More Discussions for this daf
1. HEIGHT OF SUKAH 2. Dofen Akumah on an Itzteva 3. Rav Huna - Kundisin
4. "Itztava" 5. Itztava 6. Ma'aKeh
7. Itzteva 8. Rambam's Shitah of Amud 9. Dofen Akumah
10. Seven by Seven, or a bit More? 11. Too Many Walls?

Uri Sondhelm asked:

The gemara says that the Chidush of the Itzteva is that we say Dofen Akumah from all four sides. This implies that the Mishnah which discusses a roof with a hole in (which does not teach this Halachah) is talking about a hole that is close to one of the sides and therefore it doesn't involve Dofen Akumah from all four sides. That is why we don't see that Dofen Akumah applies from all four sides from that Mishnah.

Why then does Rashi earlier on the Amud explain that the hole (in the case of the Mishnah) is in the center of the roof? In fact, Rashi on that Mishnah itself (17a) says even more explicitly that the hole is at a distance from all four of the walls!

Uri Sondhelm

The Kollel replies:

Allow me to give a brief overview of the Gemara, which I believe will answer your question. The Gemara gives three cases, and explains the teaching of each one. The novelty of the case of the house is that we say Dofen Akumah on all four sides. The Gemara explains that the novelty of the case of "Itzteva Min ha'Tzad" -- "a platform on the side" is that we can say Dofen Akumah even in case where we do not have a regular Kosher wall (as the wall is more than twenty Amos tall, see Rashi DH "Hasam Hu"). The Gemara then asks, why do we need the case of "Itzteva b'Emtza" -- "a platform in the middle?" The Gemara answers that we do not yet know that we apply the teaching learned by Itzteva Min ha'Tzad to a case where all three irregular walls require Dofen Akumah. This is taught by the case of Itzteva b'Emtza.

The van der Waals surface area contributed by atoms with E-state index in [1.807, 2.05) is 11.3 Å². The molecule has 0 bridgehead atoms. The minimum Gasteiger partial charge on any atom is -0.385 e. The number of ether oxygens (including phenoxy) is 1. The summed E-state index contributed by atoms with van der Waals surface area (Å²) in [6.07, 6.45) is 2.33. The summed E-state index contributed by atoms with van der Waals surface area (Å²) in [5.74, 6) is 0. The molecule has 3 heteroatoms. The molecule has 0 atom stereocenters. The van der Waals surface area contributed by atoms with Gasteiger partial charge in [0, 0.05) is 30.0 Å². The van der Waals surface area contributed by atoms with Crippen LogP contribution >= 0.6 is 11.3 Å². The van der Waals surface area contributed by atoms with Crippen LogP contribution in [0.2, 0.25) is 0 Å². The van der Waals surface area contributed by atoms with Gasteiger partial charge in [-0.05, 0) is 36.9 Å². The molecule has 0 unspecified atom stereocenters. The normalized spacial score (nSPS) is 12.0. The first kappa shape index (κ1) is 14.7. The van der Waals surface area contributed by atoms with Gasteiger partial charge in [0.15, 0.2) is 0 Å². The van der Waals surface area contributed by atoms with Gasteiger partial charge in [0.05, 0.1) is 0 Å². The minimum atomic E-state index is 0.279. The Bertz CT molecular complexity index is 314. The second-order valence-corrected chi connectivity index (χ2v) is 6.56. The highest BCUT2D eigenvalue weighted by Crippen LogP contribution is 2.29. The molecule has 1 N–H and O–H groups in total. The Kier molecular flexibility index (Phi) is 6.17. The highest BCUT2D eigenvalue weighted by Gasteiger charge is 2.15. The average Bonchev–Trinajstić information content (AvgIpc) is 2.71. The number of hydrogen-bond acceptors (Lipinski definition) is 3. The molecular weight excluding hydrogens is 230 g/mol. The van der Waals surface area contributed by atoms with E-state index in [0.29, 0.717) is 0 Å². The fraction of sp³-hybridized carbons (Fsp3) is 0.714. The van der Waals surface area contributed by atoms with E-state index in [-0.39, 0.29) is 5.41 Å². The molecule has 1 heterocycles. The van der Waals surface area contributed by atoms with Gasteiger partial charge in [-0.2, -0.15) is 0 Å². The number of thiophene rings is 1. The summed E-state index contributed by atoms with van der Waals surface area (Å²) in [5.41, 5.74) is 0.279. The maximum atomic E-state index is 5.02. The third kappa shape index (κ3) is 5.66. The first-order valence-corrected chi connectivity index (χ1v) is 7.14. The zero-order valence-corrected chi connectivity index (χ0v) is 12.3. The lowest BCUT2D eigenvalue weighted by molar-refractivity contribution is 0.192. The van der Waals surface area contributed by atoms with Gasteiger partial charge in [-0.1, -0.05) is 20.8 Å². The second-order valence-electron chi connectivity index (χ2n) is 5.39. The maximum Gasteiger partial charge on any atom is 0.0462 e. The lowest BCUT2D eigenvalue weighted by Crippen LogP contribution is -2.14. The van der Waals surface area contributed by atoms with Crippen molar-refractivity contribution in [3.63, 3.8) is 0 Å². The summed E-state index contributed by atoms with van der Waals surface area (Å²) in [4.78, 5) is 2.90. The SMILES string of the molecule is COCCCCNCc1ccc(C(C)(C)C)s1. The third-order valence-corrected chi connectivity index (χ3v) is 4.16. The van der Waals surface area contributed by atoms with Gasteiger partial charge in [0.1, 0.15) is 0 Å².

Kesivah v'Chasimah Tovah,

Yaakov Montrose